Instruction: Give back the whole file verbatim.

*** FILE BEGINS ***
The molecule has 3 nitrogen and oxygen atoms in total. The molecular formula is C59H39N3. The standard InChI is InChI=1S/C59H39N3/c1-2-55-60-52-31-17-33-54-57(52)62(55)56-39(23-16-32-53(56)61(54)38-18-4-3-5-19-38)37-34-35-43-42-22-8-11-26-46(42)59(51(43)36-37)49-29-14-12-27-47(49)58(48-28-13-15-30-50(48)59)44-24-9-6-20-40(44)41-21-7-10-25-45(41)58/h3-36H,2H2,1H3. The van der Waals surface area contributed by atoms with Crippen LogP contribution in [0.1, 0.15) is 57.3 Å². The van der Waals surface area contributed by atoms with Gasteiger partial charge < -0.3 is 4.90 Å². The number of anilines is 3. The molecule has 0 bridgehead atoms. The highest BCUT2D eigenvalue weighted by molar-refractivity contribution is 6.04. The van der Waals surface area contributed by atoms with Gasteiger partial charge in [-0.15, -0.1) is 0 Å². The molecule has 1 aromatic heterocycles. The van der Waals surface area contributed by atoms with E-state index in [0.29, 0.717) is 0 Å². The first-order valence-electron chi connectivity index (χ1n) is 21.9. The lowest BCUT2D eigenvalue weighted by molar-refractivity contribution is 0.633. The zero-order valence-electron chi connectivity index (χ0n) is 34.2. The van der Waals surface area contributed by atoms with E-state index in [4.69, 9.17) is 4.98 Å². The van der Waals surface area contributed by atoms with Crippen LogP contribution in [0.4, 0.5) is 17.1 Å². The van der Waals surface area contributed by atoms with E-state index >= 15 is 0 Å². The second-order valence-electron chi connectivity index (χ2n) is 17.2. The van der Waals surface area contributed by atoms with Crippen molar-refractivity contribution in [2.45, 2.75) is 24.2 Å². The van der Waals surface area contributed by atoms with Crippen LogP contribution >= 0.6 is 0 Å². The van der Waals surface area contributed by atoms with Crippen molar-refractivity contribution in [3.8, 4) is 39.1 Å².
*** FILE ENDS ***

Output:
The molecule has 3 nitrogen and oxygen atoms in total. The molecular formula is C59H39N3. The standard InChI is InChI=1S/C59H39N3/c1-2-55-60-52-31-17-33-54-57(52)62(55)56-39(23-16-32-53(56)61(54)38-18-4-3-5-19-38)37-34-35-43-42-22-8-11-26-46(42)59(51(43)36-37)49-29-14-12-27-47(49)58(48-28-13-15-30-50(48)59)44-24-9-6-20-40(44)41-21-7-10-25-45(41)58/h3-36H,2H2,1H3. The van der Waals surface area contributed by atoms with Crippen LogP contribution in [0.1, 0.15) is 57.3 Å². The van der Waals surface area contributed by atoms with Gasteiger partial charge < -0.3 is 4.90 Å². The number of anilines is 3. The molecule has 0 bridgehead atoms. The highest BCUT2D eigenvalue weighted by molar-refractivity contribution is 6.04. The van der Waals surface area contributed by atoms with Gasteiger partial charge in [-0.15, -0.1) is 0 Å². The molecule has 1 aromatic heterocycles. The van der Waals surface area contributed by atoms with E-state index in [0.29, 0.717) is 0 Å². The first-order valence-electron chi connectivity index (χ1n) is 21.9. The lowest BCUT2D eigenvalue weighted by molar-refractivity contribution is 0.633. The zero-order valence-electron chi connectivity index (χ0n) is 34.2. The van der Waals surface area contributed by atoms with E-state index in [4.69, 9.17) is 4.98 Å². The van der Waals surface area contributed by atoms with Crippen LogP contribution in [0.4, 0.5) is 17.1 Å². The van der Waals surface area contributed by atoms with E-state index >= 15 is 0 Å². The second-order valence-electron chi connectivity index (χ2n) is 17.2. The van der Waals surface area contributed by atoms with Crippen molar-refractivity contribution in [2.45, 2.75) is 24.2 Å². The van der Waals surface area contributed by atoms with Crippen LogP contribution >= 0.6 is 0 Å². The van der Waals surface area contributed by atoms with Crippen molar-refractivity contribution in [3.8, 4) is 39.1 Å².